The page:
Read | Psalm 149
Praise the Lord.
Sing to the Lord a new song,
his praise in the assembly of his faithful people.
Let Israel rejoice in their Maker;
let the people of Zion be glad in their King.
Let them praise his name with dancing
and make music to him with timbrel and harp.
For the Lord takes delight in his people;
he crowns the humble with victory.
Let his faithful people rejoice in this honor
and sing for joy on their beds.
May the praise of God be in their mouths
and a double-edged sword in their hands,
to inflict vengeance on the nations
and punishment on the peoples,
to bind their kings with fetters,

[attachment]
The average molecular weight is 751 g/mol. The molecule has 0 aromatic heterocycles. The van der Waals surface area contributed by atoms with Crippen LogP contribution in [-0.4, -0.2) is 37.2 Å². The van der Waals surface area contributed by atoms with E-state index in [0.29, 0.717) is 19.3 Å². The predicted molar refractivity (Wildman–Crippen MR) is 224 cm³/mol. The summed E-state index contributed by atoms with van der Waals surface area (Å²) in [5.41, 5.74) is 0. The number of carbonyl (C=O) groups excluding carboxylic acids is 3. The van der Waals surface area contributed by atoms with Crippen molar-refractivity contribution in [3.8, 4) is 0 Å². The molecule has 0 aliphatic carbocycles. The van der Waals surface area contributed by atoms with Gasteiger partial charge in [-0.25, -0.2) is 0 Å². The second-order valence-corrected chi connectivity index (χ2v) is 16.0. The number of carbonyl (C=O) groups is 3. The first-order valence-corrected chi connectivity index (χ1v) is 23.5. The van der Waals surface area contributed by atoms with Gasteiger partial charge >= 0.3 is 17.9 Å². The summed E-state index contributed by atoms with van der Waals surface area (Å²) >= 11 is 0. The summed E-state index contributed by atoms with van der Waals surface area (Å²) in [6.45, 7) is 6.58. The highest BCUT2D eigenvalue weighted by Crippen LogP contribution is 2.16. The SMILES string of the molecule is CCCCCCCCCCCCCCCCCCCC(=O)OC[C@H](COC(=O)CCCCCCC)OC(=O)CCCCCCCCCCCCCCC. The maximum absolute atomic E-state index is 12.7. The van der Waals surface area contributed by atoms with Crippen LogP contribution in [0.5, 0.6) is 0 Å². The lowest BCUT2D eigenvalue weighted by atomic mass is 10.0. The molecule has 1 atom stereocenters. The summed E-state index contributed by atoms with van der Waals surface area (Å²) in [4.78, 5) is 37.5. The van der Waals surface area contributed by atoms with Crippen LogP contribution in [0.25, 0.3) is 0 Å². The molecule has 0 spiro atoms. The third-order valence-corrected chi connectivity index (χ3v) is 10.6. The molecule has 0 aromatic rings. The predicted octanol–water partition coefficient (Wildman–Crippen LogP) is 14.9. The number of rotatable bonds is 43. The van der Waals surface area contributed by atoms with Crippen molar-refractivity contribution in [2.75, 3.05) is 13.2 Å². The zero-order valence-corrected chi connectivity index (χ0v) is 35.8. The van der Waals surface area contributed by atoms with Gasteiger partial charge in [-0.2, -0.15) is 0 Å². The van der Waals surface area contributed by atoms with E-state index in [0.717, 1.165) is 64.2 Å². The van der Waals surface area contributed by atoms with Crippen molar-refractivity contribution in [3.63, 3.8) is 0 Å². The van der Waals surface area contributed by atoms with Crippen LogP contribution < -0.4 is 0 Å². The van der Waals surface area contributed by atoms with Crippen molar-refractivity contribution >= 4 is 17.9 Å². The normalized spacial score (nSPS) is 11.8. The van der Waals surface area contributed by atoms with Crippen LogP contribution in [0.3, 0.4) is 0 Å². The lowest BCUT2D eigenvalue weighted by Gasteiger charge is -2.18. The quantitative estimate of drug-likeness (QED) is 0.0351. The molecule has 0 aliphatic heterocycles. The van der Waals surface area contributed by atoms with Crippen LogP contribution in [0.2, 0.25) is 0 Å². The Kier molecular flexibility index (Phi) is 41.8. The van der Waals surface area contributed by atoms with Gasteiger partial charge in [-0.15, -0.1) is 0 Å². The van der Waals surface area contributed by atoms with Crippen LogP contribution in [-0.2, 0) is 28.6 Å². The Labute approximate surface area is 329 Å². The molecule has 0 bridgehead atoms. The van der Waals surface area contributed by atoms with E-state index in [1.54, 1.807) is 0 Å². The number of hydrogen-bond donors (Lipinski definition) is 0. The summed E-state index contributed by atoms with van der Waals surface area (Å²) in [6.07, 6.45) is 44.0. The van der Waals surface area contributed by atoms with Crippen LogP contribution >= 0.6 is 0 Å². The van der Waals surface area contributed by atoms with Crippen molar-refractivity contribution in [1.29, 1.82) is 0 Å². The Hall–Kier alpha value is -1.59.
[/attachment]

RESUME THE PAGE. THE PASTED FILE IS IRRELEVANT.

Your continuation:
their nobles with shackles of iron,
to carry out the sentence written against them—
this is the glory of all his faithful people.
Praise the Lord.
Respond | Ian Graham
The first and second halves of these songs seem incongruous. The first stanza is a jubilant celebration of the favor of God—singing and dancing—all because God delights in his people. The second. Well, it’s a call for justice, for others to be judged for “the judgment on them to be carried out to the letter.” We sometimes struggle to read the psalms, these kinds of section seem so gratuitous and visceral. But there’s a lesson to be grasped here. Part of praise to God is bringing our full hearts into God’s careful hands. It’s not just the songs that we sing in the congregation but the thoughts we harbor in our hearts. The full revelation of Jesus brings right praise into focus but the psalms implore us: don’t wait until you have it all figured out, don’t just bring your best, bring yourself, entrust yourselves to God and he will do the rest.